# Why is the work term negative in the 1st law of thermodynamics using constant pressure specific heat?

From the first law, we have that $$dq = c_v dT+pd\alpha\tag{1},$$ that is, the total energy (by unit mass, where $$\alpha$$ is the specific volume) equals the variation in internal energy plus the work received/done by the system, in terms of the specific heat at constant volume. However, I struggle to understand the alternative form. I know that, mathematically we can write $$dq = c_v dT+d(p\alpha)-\alpha dp = c_pdT - \alpha dp \tag{2}.$$ What I don't understand is, how do we interpret this negative sign? What is the implication of the work term having the opposite sign in this form of the equation?

• Your first equation makes no sense to me. First law closed system $du=\delta q-\delta w$ or alternative (chemistry version) $du=\delta q +\delta w$. Mar 31, 2020 at 21:09
• in this case, the definition of c$_v$ = dq/dT = du/dT (because volume is constant and therefore dw=0). Work is expressed as pressure times volume variation, leading to dq = c$_v$dT + pd$\alpha$. Mar 31, 2020 at 21:18

Your equations will confuse everyone. First, you're using $$q$$ for "total energy" whereas the letter $$q$$ normally refers to heat, and "total energy" is usually internal energy, $$u$$. Then you talk about $$c_{v}dT$$ as the "variation in internal energy". But $$c_{v}dT$$ is the change in internal energy only for an ideal gas. All of these will only confuse those who wish to help.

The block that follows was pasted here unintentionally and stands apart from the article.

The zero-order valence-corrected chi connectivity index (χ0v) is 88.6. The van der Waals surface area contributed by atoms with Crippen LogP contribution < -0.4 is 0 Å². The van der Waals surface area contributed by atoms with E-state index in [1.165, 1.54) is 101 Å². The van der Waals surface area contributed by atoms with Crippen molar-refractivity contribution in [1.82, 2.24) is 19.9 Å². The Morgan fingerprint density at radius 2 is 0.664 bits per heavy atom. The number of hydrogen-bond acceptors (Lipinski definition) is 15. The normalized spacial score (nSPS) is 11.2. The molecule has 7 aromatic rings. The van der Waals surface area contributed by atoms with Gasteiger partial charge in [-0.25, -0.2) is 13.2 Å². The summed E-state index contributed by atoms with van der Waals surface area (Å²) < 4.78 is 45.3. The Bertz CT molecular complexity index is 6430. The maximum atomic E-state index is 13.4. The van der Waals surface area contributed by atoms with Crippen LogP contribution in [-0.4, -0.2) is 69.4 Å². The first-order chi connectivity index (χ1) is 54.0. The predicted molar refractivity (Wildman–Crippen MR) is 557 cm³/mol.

All of that aside, the business of the negative sign can be explained, using the mainstream equations for internal energy, by the fact that alternative forms of the first law are used in engineering and physics, versus chemistry. The form for engineering and physics is

$$\Delta U=Q-W$$

In chemistry it is often

$$\Delta U=Q+W$$

For the first version, work done by the system on the surroundings, meaning the system spends energy doing work, is given a positive value. That makes the internal energy of the system decrease, which makes sense since energy is extracted from system to perform work on the surroundings.

In the second, chemistry version, work done by the system on the surroundings is given a negative value, instead of a positive value. But it still makes sense since it also results in a decrease in internal energy, like the first version.

Both versions are consistent as long as you use the applicable sign for the value of work.

Hope this helps.